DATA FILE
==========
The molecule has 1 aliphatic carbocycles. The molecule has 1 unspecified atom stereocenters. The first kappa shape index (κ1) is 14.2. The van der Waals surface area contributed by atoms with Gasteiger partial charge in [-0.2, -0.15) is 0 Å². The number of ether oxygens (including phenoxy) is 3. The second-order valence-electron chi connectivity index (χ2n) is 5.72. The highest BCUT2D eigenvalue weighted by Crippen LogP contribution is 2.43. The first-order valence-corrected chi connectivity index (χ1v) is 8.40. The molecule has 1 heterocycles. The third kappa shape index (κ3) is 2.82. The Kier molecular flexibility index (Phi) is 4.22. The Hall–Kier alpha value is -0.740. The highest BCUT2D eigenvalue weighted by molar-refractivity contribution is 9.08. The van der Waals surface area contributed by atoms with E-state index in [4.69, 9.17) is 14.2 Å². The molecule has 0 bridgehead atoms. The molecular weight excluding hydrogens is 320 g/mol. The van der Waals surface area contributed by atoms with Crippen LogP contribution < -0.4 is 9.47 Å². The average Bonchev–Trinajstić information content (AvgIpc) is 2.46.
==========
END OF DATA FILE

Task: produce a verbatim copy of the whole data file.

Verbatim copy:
The molecule has 1 aliphatic carbocycles. The molecule has 1 unspecified atom stereocenters. The first kappa shape index (κ1) is 14.2. The van der Waals surface area contributed by atoms with Gasteiger partial charge in [-0.2, -0.15) is 0 Å². The number of ether oxygens (including phenoxy) is 3. The second-order valence-electron chi connectivity index (χ2n) is 5.72. The highest BCUT2D eigenvalue weighted by Crippen LogP contribution is 2.43. The first-order valence-corrected chi connectivity index (χ1v) is 8.40. The molecule has 1 heterocycles. The third kappa shape index (κ3) is 2.82. The Kier molecular flexibility index (Phi) is 4.22. The Hall–Kier alpha value is -0.740. The highest BCUT2D eigenvalue weighted by molar-refractivity contribution is 9.08. The van der Waals surface area contributed by atoms with E-state index in [4.69, 9.17) is 14.2 Å². The molecule has 0 bridgehead atoms. The molecular weight excluding hydrogens is 320 g/mol. The van der Waals surface area contributed by atoms with Crippen LogP contribution < -0.4 is 9.47 Å². The average Bonchev–Trinajstić information content (AvgIpc) is 2.46.